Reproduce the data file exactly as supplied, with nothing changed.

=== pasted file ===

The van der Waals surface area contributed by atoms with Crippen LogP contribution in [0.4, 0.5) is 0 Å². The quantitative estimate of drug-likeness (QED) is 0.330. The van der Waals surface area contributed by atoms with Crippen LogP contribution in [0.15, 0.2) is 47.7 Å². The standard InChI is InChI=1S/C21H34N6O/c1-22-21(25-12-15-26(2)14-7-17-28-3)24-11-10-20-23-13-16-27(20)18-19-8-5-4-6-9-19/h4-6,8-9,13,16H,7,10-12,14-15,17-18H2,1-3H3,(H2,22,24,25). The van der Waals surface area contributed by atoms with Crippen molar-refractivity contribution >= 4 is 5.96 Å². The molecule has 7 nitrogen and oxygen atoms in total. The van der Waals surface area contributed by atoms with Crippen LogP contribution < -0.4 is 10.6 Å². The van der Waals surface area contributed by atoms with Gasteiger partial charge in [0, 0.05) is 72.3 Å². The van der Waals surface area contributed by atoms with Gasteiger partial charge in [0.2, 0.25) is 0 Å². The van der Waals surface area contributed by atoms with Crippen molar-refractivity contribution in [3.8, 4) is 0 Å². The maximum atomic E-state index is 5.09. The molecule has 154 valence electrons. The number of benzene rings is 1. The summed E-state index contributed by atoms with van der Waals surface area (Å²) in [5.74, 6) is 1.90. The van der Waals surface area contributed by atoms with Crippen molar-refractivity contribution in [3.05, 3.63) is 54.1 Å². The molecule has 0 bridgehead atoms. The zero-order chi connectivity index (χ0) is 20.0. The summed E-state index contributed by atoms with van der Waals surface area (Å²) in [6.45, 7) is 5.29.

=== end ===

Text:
The van der Waals surface area contributed by atoms with Crippen LogP contribution in [0.4, 0.5) is 0 Å². The quantitative estimate of drug-likeness (QED) is 0.330. The van der Waals surface area contributed by atoms with Crippen LogP contribution in [0.15, 0.2) is 47.7 Å². The standard InChI is InChI=1S/C21H34N6O/c1-22-21(25-12-15-26(2)14-7-17-28-3)24-11-10-20-23-13-16-27(20)18-19-8-5-4-6-9-19/h4-6,8-9,13,16H,7,10-12,14-15,17-18H2,1-3H3,(H2,22,24,25). The van der Waals surface area contributed by atoms with Crippen molar-refractivity contribution >= 4 is 5.96 Å². The molecule has 7 nitrogen and oxygen atoms in total. The van der Waals surface area contributed by atoms with Crippen LogP contribution < -0.4 is 10.6 Å². The van der Waals surface area contributed by atoms with Gasteiger partial charge in [0, 0.05) is 72.3 Å². The van der Waals surface area contributed by atoms with Gasteiger partial charge in [0.2, 0.25) is 0 Å². The van der Waals surface area contributed by atoms with Crippen molar-refractivity contribution in [3.8, 4) is 0 Å². The maximum atomic E-state index is 5.09. The molecule has 154 valence electrons. The number of benzene rings is 1. The summed E-state index contributed by atoms with van der Waals surface area (Å²) in [5.74, 6) is 1.90. The van der Waals surface area contributed by atoms with Crippen molar-refractivity contribution in [3.05, 3.63) is 54.1 Å². The molecule has 0 bridgehead atoms. The zero-order chi connectivity index (χ0) is 20.0. The summed E-state index contributed by atoms with van der Waals surface area (Å²) in [6.45, 7) is 5.29.